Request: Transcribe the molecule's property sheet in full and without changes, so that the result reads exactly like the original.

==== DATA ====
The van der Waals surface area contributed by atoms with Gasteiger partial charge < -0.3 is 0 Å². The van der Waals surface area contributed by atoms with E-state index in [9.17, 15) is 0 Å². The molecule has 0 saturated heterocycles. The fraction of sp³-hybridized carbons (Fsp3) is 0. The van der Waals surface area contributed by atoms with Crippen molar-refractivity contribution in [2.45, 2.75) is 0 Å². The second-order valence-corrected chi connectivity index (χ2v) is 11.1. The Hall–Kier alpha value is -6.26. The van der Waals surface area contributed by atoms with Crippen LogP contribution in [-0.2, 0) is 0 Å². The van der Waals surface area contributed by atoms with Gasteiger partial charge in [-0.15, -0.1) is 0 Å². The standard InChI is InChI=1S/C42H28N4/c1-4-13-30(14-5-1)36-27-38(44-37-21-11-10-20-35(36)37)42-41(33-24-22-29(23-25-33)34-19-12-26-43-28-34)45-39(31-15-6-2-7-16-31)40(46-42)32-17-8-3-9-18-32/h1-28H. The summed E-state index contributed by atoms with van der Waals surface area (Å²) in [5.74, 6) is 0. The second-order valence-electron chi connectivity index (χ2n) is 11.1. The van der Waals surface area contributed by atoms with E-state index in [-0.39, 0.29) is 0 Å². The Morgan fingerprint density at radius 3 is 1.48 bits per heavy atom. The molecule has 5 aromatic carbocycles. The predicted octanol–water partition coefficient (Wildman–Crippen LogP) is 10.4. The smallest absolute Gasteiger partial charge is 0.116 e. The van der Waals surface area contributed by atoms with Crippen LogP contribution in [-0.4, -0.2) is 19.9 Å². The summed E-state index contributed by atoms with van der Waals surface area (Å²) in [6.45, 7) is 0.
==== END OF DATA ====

The van der Waals surface area contributed by atoms with Gasteiger partial charge < -0.3 is 0 Å². The van der Waals surface area contributed by atoms with E-state index in [9.17, 15) is 0 Å². The molecule has 0 saturated heterocycles. The fraction of sp³-hybridized carbons (Fsp3) is 0. The van der Waals surface area contributed by atoms with Crippen molar-refractivity contribution in [2.45, 2.75) is 0 Å². The second-order valence-corrected chi connectivity index (χ2v) is 11.1. The Hall–Kier alpha value is -6.26. The van der Waals surface area contributed by atoms with Crippen LogP contribution in [-0.2, 0) is 0 Å². The van der Waals surface area contributed by atoms with Gasteiger partial charge in [-0.15, -0.1) is 0 Å². The standard InChI is InChI=1S/C42H28N4/c1-4-13-30(14-5-1)36-27-38(44-37-21-11-10-20-35(36)37)42-41(33-24-22-29(23-25-33)34-19-12-26-43-28-34)45-39(31-15-6-2-7-16-31)40(46-42)32-17-8-3-9-18-32/h1-28H. The summed E-state index contributed by atoms with van der Waals surface area (Å²) in [5.74, 6) is 0. The second-order valence-electron chi connectivity index (χ2n) is 11.1. The van der Waals surface area contributed by atoms with E-state index in [-0.39, 0.29) is 0 Å². The Morgan fingerprint density at radius 3 is 1.48 bits per heavy atom. The molecule has 5 aromatic carbocycles. The predicted octanol–water partition coefficient (Wildman–Crippen LogP) is 10.4. The smallest absolute Gasteiger partial charge is 0.116 e. The van der Waals surface area contributed by atoms with Crippen LogP contribution in [-0.4, -0.2) is 19.9 Å². The summed E-state index contributed by atoms with van der Waals surface area (Å²) in [6.45, 7) is 0.